The first thing we need to do when drawing a Lewis structure is determine the total number of valence electrons in the molecule. Remember, valence electrons are those in the outermost principal energy level. For example: Na – 1s22s22p63s1, Cl – 1s22s22p63s23p5
The number of valence electrons, for main group elements, corresponds to their group number in the periodic table:
For d block elements, the outermost d electrons are also counted as valence electrons (ns + (n-1)d). For example, iron has eight valence electrons: Fe – 1s22s22p63s23p64s23d6.
So, oxygen is in group 6A, and therefore, it has 6 valence electrons, thus O3 has 3 x 6 = 18 valence electrons.
Next, we need to connect the atoms in the correct order and add the electrons as bonds and lone pairs.
In short, these are the steps you need to follow for drawing a Lewis structure:
1. Write the correct skeletal structure for the molecule.
* Hydrogen atoms are always terminal (only one bond)
* Put more electronegative elements in terminal positions
2. Sum the valence electrons from all the atoms.
3. Use a pair of electrons to form a bond between each pair of bound atoms.
4. Add the remaining electrons to satisfy the octet for a more electronegative atom first.
5. If any atoms lack an octet, make a double or triple bond to give them an octet.
Sulfur is the central atom, so we can draw the skeletal structure:
There are 6 + 6 + 2×7 = 26 electrons, and 6 are used to make 3 bonds. Two chlorines and the oxygen take 3 lone pairs, and the remaining one goes to the sulfur:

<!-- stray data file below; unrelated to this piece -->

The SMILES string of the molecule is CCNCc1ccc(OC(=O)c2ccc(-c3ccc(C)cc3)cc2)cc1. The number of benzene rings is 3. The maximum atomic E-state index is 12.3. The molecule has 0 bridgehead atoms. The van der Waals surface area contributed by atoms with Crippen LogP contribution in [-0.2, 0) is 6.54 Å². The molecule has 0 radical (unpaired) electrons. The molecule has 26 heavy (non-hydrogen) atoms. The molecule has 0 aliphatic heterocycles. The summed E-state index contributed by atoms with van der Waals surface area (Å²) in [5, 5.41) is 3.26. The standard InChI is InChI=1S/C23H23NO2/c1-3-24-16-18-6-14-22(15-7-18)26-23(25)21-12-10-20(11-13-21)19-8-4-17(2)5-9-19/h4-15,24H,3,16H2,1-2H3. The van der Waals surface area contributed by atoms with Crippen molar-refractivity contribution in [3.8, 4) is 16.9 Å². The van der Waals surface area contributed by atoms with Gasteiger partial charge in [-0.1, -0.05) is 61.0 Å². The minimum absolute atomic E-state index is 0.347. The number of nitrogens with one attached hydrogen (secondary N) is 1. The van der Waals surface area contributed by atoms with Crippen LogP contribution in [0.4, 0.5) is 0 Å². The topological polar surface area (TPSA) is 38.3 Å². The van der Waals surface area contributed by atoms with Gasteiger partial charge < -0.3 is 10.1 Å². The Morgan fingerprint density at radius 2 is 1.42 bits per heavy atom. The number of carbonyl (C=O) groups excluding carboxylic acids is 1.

All the atoms have an octet, however, there are three lone pairs on the oxygen which gives it a -1 formal charge. Therefore, one of the lone pairs on the oxygen is used to make another bond with the sulfur, and even if it exceeds the octet, that is acceptable for elements in the third row and below because they have d orbitals.
The central atom has 3 atoms and a lone pair (SN = 4). Therefore, the electron geometry is tetrahedral while the molecular geometry is trigonal pyramidal:
Steric number 4 indicates sp3-hybridization with idealized angles of 109.5o. However, because the groups on the central atom are not identical, the angles are not going to be exactly 109.5o.
Now, the polarity: The first thing here is to determine if the S-O and S-Cl bonds are polar. Depending on the difference in the electronegativity values, covalent bonds can be polar and nonpolar.
- If the difference in electronegativity is less than 0.5, the electrons are about equally shared between the two atoms, forming a nonpolar a covalent bond.
- If the difference in electronegativity is between 0.5 and 1.7, we have a polar covalent bond.
- A difference of 1.7 or higher is so large that the electrons are no longer shared, and an ionic bond is formed. Ionic bonds are formed between metals and nonmetals.
Both S-O and S-Cl bonds are polar, and therefore, whether the molecule is polar or not depends on the orientation of the three bonds.
Remember, the molecule is polar if it has a dipole moment, and the molecular dipole is the vector sum of all the dipoles. All the dipoles are pointing down to the sides as drawn, and therefore, the molecular dipole will be pointing down perhaps a bit more towards the left because the O-S bond is more polar thus the dipole is greater:
Check this 99-question multiple-choice quiz on Geometry and Hybridization:
- The VSEPR Model
- VSEPR Theory Practice Problems
- Hybridization of Atomic Orbitals
- sp, sp2, sp3, sp3d, and sp3d2 Hybridization Practice Problems